Unique, piercing, subtle and, at times, funny film that takes the complicated, strife ridden reality of Ethiopian Jews trying to live within the prejudices of Israel [see links], and focuses, in an almost Brechtian manner, on the ordinary story of an old man, who, believing himself his family’s entitled patriarch, is forced into the real society around him when he tries to live with his various children. The film begins in a low roofed animal pen, with a hand held camera closely shooting a man trying to grab a goat. It ends with the old man in a dry, sunlit open lot in a city. Gete films with a tight framing throughout even to the point of cutting off parts of his figures, either close or far, so that they are always too fully in the frame, such as having the top of a head cut off or seen in body profile or leaning together or in a doorway. This gives both a sense of intimacy and claustrophobia and, oddly, is part of the devices that keep the story moving swiftly even without much dialogue. Something in Gete’s method feels like Frederick Wiseman or early John Cassevettes and, though it doesn’t seem like cinema verité, this creates a sort of Brechtian but subtle short hand. We come to see the obvious from scene to scene as the father leaves one household in contempt or rage only to be unable to fit into another. The incidents, which cause his outbursts, are small but are recognizable. Gete uses this obviousness to great effect and his actors play out the details very well, especially Ruti Asarsai, the lead. The film resonates as both acted and documentary-like, politically polemical and comfortably familiar, and both closed and open. The film begins with the old man’s certainty in his crowded household and ends with him in the open, as stateless, disoriented, lost.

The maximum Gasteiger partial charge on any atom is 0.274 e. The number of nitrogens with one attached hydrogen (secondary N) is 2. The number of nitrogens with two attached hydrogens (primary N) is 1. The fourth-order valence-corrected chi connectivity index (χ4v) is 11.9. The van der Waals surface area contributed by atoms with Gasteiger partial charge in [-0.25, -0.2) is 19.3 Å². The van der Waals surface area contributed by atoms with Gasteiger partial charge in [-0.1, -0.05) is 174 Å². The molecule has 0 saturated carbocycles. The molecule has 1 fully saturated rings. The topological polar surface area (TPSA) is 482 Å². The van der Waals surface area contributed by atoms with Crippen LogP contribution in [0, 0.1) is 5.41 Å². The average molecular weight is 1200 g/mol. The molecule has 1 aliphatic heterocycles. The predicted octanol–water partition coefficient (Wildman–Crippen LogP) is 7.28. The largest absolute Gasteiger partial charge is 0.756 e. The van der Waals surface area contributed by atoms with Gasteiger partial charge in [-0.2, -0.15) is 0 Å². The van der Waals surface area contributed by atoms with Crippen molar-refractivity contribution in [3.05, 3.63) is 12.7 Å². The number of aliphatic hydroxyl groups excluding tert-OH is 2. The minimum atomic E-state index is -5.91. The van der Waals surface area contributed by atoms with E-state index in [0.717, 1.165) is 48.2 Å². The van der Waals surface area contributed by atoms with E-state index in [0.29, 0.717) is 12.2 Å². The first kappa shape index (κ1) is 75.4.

In Gete’s film the Ethiopian Jews’ life inside Israel is barely referenced but Gete adds in something that suggests this back story. He stated in the Q&A that he chose the title Red Leaves because he wanted something simple, one “without layers,” but the layers were implied once he revealed that he had “adapted” William Faulkner’s 1930 entangled short story Red Leaves. Set in colonial, rural New Orleans, Faulkner’s story is mysterious but his context is clear. It is about people out of sync - African American slaves, native Indians, and slave owners where identities, personally strong, are constantly weakened, malleable, and interpreted. It’s a story about land appropriation, power seen from different perspectives, barricades, and the violence and artificiality of entitlement. By proxy, this use of Faulkner’s story of shifting tiers of enjoinment, abuse and acceptance pulls up the rife larger contemporary world of family, prejudice and concepts of ownership into which Gete’s Red Leaves fits.